Blagojevich eventually agreed to provide an additional $1 billion dollars in funding for Illinois schools but was ousted from office before he could follow through on their agreement.
Meeks ran and was elected to serve in the Illinois State Senate in 2002. Throughout his time in Springfield, He remained singularly focused on education funding, but became increasingly frustrated with the difficulty he encountered trying to increase education funding in Springfield, which was controlled completely by Democrats.
Meeks eventually rose to Chairman of the Illinois Legislative Black Caucus in 2008. In 2013, Meeks resigned from the Illinois State Senate, disillusioned with the lack of progress on his mission.
Fast forward to 2013 and Bruce Rauner enters the race and one of his major goals is increased education funding, Meeks number one goal. The two met and after some discussion, Meeks agreed to join the Rauner campaign. Throughout the campaign, Meeks remained a steadfast supporter of Rauner because of his promise on education funding, even as large portions of the community branded him a “sellout,” sure that Rauner would cast him aside if he were to win the election.
Rauner won the election, appointed Meeks to his transition team, and eventually appointed Meeks to become the Chairman of the Illinois State Board of Education (ISBE). Meeks’ critics claim that the appointment was political payback for selling out the community. For Meeks, serving as the Chairman of the ISBE, which administers billions in school grants, allowing him to have a direct say in the education process. “The primary job of the state board is to make sure districts are providing the best possible education to all students. As chairman I believe it is vital that all students, especially low-income students and students of color receive the education they deserve. An education that will lead to success after graduation in college and careers,” Meeks stated.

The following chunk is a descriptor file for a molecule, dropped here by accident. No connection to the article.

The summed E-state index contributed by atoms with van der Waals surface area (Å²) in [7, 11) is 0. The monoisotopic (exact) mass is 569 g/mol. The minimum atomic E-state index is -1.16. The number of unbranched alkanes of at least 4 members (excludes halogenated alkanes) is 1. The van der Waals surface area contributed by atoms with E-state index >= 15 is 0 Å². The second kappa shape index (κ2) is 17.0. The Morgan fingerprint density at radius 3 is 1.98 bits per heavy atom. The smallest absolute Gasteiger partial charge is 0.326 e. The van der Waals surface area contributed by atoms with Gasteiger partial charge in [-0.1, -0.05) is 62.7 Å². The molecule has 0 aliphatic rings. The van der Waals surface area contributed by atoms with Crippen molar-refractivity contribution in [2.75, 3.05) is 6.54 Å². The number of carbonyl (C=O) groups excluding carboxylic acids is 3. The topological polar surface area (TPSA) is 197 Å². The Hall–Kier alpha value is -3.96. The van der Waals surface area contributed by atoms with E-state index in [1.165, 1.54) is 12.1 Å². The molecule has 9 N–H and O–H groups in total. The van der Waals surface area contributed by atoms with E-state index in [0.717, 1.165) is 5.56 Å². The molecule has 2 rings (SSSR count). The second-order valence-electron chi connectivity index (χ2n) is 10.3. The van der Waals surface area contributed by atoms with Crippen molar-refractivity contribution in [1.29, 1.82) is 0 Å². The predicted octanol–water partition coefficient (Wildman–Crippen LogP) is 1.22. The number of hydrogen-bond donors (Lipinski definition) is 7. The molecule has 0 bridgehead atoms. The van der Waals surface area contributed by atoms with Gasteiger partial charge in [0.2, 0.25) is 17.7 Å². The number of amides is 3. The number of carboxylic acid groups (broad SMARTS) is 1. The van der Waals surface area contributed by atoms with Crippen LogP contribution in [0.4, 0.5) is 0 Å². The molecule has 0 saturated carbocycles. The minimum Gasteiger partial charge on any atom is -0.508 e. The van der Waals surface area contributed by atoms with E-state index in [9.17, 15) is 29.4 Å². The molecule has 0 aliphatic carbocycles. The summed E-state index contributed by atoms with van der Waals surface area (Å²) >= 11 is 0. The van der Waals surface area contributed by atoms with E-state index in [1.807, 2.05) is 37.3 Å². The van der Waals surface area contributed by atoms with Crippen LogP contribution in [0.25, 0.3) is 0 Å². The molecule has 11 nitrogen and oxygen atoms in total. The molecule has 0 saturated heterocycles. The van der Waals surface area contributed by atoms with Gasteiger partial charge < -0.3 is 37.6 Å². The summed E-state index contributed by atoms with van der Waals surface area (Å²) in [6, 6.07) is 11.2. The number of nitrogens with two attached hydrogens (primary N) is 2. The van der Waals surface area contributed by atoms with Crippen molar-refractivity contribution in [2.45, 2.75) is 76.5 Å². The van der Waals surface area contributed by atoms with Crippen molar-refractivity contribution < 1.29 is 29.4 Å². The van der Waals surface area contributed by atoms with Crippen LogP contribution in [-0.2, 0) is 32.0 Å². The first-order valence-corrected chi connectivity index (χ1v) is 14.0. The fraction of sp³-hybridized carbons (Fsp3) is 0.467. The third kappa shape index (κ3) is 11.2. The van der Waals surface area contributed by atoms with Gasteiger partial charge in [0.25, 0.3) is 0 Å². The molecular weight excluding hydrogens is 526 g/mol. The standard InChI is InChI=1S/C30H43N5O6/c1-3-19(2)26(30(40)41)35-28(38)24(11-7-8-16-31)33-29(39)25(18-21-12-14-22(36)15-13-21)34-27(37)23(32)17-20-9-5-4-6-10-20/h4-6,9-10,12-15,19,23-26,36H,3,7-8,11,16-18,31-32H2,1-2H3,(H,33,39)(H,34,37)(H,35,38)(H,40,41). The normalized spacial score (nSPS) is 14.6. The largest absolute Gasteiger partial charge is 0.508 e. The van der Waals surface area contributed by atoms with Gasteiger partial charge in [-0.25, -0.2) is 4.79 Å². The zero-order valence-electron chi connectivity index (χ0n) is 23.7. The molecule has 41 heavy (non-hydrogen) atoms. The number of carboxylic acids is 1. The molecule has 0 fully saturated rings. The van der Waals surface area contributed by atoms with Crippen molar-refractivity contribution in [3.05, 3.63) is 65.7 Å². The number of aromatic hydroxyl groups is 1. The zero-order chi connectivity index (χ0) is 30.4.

Pastor Corey Brooks
Indiana native, Pastor Corey Brooks first made news when he decided to camp out on the rooftop of his church until he raised enough funds to build a community center for his church. He successfully raised the funds with donations from notables such as Oprah Winfrey and Tyler Perry. Brooks followed that exploit up with a walk across the country against urban violence. He also launched the Project H.O.O.D. initiative in the Woodlawn and Englewood communities. Operating a church in one of Chicago’s toughest neighborhoods, many Blacks may question his intentions, but few question his authenticity.
Brooks was already familiar with the Republican Party and had been known to court conservative leaning politicians not traditionally welcomed in the Black community. All of Brooks’ initiatives garnered national media attention, making him a household regular in Black and White communities, and a likely target of support for Rauner in the Black community.
Like Meeks, Brooks looked at the state of the Black community and realized Springfield was completely controlled by Democrats. Things didn’t seem to be getting better, so he too decided to break from the ranks and openly support Rauner. He too was ridiculed, criticized, and called a sellout by many in the Black community. Used to being stung by Democratic politicians regularly, Black people talked openly about Rauner ditching Brooks after the election.